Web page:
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3.8: Genetic Testing

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    To assist with public health efforts, newborn screening for genetic diseases has been available in the United States for over 50 years. One of the first available genetic tests was to confirm a phenylketonuria (PKU) diagnosis in infants, which is easily treatable with a dietary change. Currently, each state decides what genes are included on newborn screening panels and some states even have programs to help with infant medical follow-ups.

    There are now hundreds of laboratories that provide testing for a few thousand different genes that can inform medical decisions for infants and adults. What has made this industry possible are the advancements in technology and decreased cost to patients. Moreover, genetic testing has been made available publicly to anyone without the assistance of medical professionals.

    Clinical Testing

    Clinical genetics tests assist patients with making medically informed decisions about family planning and health. Applications of this technology include assistance with in vitro fertilization (IVF) procedures, embryo genetic screening, and personalized medicine such as matching patients to cancer therapies. To ensure accuracy of patient genetic screening, it is important that all clinical laboratories are regulated. The Clinical Laboratory Improvement Amendments (CLIA) are United States federal standards that all human laboratory testing clinics must follow. A major benefit provided by some clinical genetic testing companies is access to genetic counselors, who have specialized education and training in medical genetics and counseling. For individuals with a family history of genetic disease, a physician may recommend genetic carrier screening to see if there is a risk for passing on a disease to a child. Genetic counselors provide expertise with interpretation of genetic testing results, as well as help guide and support patients when making impactful medical decisions.

    Direct-to-Consumer (DTC) Genetic Testing

    Genetic testing that is performed without the guidance of medical professionals is called direct-to-consumer (DTC) genetic testing. Companies that sell affordable genome sequencing products to the public continue to increase in popularity. These companies have marketing campaigns typically based on the notion of personal empowerment, which can be achieved by knowing more about your DNA. For example, if you are identified as having a slightly increased risk for developing celiac disease (Figure 3.36), then you may be motivated to modify your dietary consumption by removing gluten from your diet. Another scenario is that you could test positive for a known pathogenic BRCA1 or BRCA2 cancer-predisposing allele. In this case, you may want to follow up with a physician and obtain additional clinical testing, which could lead to life-altering decisions. DNA sequencing products for entertainment and lifestyle purposes are also available. For example, some DTC companies offer customized genetic reports for health and fitness, wherein recommendations for optimal exercise workout and meal plans are provided.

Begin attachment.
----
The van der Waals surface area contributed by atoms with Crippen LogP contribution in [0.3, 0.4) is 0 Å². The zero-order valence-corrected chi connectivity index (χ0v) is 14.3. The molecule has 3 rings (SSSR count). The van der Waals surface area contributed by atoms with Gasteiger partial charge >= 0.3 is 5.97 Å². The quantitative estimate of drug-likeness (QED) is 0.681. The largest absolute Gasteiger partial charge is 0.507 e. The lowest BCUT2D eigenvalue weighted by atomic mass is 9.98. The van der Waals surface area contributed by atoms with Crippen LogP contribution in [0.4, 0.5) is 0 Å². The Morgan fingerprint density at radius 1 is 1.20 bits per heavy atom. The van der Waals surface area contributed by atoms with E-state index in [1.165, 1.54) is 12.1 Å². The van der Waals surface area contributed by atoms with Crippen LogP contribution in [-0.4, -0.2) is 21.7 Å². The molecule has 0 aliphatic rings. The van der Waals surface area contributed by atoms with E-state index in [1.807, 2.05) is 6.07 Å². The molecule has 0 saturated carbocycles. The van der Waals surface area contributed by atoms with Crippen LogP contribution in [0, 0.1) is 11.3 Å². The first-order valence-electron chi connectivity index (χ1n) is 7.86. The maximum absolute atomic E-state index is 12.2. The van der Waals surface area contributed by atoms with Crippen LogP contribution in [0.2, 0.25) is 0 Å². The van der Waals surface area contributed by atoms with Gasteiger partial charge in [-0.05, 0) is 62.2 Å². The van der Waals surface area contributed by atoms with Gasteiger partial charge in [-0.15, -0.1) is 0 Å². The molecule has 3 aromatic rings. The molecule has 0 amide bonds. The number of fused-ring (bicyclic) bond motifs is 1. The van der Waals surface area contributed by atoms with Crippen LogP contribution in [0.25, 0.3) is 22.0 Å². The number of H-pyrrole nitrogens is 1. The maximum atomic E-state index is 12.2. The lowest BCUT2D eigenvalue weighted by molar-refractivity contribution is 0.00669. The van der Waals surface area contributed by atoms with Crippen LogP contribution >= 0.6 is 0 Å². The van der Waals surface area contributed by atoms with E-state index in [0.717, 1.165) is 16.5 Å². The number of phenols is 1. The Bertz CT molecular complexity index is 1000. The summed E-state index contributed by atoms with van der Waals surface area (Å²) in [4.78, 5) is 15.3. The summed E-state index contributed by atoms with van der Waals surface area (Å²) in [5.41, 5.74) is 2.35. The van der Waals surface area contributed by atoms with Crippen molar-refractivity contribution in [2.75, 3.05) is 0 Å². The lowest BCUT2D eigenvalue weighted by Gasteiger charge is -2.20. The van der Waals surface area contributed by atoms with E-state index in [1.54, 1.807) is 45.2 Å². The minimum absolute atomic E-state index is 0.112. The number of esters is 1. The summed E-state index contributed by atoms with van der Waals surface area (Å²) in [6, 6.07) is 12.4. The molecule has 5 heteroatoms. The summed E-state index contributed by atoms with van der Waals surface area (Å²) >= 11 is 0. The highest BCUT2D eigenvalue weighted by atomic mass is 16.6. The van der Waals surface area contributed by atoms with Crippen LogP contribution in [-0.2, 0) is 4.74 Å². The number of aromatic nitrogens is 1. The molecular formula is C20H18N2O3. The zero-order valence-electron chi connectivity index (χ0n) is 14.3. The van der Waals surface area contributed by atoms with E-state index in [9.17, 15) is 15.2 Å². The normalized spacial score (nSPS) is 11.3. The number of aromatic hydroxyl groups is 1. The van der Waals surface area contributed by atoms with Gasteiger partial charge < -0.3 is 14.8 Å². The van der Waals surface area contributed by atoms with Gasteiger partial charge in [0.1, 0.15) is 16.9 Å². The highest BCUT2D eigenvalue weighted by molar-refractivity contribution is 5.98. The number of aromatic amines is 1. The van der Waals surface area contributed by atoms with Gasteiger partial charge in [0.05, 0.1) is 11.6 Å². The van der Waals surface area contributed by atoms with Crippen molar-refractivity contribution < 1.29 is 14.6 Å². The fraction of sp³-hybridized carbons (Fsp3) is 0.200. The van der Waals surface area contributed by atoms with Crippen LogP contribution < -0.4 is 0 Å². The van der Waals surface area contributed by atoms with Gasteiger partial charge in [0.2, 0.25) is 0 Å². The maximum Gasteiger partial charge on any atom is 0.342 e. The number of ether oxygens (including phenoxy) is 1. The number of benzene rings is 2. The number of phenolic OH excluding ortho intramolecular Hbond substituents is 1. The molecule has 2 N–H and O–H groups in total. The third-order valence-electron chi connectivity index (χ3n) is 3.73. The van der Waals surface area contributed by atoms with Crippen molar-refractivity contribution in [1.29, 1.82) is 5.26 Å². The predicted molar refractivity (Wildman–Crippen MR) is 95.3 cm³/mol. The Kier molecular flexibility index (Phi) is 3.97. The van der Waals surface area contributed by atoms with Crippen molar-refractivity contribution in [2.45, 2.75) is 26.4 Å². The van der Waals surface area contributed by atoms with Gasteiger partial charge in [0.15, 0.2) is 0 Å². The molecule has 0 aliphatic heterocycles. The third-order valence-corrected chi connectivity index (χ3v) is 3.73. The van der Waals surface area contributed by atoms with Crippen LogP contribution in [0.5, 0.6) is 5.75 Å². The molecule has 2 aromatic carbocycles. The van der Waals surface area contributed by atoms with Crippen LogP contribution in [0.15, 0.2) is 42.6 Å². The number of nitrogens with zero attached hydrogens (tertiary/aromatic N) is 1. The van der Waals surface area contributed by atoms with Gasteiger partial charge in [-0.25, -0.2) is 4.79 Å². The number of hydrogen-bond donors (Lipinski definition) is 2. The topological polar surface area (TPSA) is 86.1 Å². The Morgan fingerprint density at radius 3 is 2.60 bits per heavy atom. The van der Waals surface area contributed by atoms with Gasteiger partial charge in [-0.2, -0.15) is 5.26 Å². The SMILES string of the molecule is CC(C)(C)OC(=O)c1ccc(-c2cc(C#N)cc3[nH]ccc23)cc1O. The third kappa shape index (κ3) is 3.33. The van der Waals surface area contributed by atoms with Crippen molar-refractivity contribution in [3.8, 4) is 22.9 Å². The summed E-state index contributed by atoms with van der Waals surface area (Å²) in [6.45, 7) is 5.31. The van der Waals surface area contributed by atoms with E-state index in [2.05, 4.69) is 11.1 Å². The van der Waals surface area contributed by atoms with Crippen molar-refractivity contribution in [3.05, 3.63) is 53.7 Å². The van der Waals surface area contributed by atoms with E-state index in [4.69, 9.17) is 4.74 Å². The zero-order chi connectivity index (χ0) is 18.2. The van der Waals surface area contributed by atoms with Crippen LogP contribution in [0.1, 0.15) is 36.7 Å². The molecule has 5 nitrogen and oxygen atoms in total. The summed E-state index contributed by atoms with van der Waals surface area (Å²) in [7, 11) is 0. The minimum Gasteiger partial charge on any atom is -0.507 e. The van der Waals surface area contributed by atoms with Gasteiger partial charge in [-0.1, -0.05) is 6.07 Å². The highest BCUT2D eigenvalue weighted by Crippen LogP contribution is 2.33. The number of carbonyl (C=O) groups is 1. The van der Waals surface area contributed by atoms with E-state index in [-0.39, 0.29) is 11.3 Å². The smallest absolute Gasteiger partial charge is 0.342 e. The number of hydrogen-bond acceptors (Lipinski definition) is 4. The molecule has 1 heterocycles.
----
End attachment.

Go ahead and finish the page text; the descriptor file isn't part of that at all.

Genetic testing result: 1 variant detected in the HLA-DQB1 gene
    Figure 3.36: A positive result for a genetic allele associated with an increased risk for celiac disease. Credit: Positive carrier result for celiac disease allele by Hayley Mann is under a CC BY-NC 4.0 License.
    A genetic test result: European: 91.6%, East Asian & Native American 7.8%, South Asian 0.2%, etc.
    Figure 3.37: An example of ancestry percentage results provided to customers. Credit: DNA ancestry percentage test results by Hayley Mann is under a CC BY-NC 4.0 License.

    DTC testing typically lacks genetic counselor services to consumers, and regulations for nonclinical laboratories are not as strict. This has led to some controversies regarding company genetic products that provide health information. The company 23andMe was the first on the market to offer DTC health testing, and in 2013, the U.S. Food and Drug Administration (FDA) intervened. 23andMe worked toward complying with FDA regulations and then gained approval to offer testing on a few medically related genes. In 2017, 23andMe offered a “Late-Onset Alzheimer’s Disease” genetic risk report. Such offerings have been criticized because customers could receive results they may not fully be able to interpret without professional assistance and advice. In turn, this could increase the stress of participants (sometimes called the “burden of knowing”) and could lead to unnecessary medical intervention.To address this issue, 23andMe now provides disclaimers and also interactive learning modules that customers must complete if they wish to view certain genotyping results. However, individuals who tested positive for a disease-causing allele have also been able to successfully seek medical help. The potential for harm and the proposed benefits of DTC testing continue to be a topic of debate and investigation.